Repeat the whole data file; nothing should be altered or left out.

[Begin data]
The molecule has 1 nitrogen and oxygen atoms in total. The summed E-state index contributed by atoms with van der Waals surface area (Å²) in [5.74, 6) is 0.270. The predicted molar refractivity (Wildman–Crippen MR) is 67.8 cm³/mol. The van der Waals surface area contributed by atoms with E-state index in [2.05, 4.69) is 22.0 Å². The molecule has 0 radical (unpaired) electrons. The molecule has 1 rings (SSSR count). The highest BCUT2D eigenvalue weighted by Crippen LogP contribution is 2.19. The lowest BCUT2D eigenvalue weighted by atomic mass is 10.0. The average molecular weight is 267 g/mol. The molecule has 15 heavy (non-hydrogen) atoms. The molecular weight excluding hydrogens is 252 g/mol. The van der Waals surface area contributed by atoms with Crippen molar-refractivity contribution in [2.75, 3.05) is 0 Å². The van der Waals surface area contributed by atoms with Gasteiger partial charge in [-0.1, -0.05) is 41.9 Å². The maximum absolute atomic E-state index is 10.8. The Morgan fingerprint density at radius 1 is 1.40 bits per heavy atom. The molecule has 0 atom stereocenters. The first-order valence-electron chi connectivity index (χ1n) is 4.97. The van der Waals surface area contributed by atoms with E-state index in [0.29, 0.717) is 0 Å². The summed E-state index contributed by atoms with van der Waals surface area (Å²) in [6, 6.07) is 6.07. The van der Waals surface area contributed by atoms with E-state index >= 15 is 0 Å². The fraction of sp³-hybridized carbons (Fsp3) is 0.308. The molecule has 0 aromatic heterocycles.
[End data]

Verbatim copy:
The molecule has 1 nitrogen and oxygen atoms in total. The summed E-state index contributed by atoms with van der Waals surface area (Å²) in [5.74, 6) is 0.270. The predicted molar refractivity (Wildman–Crippen MR) is 67.8 cm³/mol. The van der Waals surface area contributed by atoms with E-state index in [2.05, 4.69) is 22.0 Å². The molecule has 0 radical (unpaired) electrons. The molecule has 1 rings (SSSR count). The highest BCUT2D eigenvalue weighted by Crippen LogP contribution is 2.19. The lowest BCUT2D eigenvalue weighted by atomic mass is 10.0. The average molecular weight is 267 g/mol. The molecule has 15 heavy (non-hydrogen) atoms. The molecular weight excluding hydrogens is 252 g/mol. The van der Waals surface area contributed by atoms with Crippen molar-refractivity contribution in [2.75, 3.05) is 0 Å². The van der Waals surface area contributed by atoms with Gasteiger partial charge in [-0.1, -0.05) is 41.9 Å². The maximum absolute atomic E-state index is 10.8. The Morgan fingerprint density at radius 1 is 1.40 bits per heavy atom. The molecule has 0 atom stereocenters. The first-order valence-electron chi connectivity index (χ1n) is 4.97. The van der Waals surface area contributed by atoms with E-state index in [0.29, 0.717) is 0 Å². The summed E-state index contributed by atoms with van der Waals surface area (Å²) in [6, 6.07) is 6.07. The van der Waals surface area contributed by atoms with E-state index >= 15 is 0 Å². The fraction of sp³-hybridized carbons (Fsp3) is 0.308. The molecule has 0 aromatic heterocycles.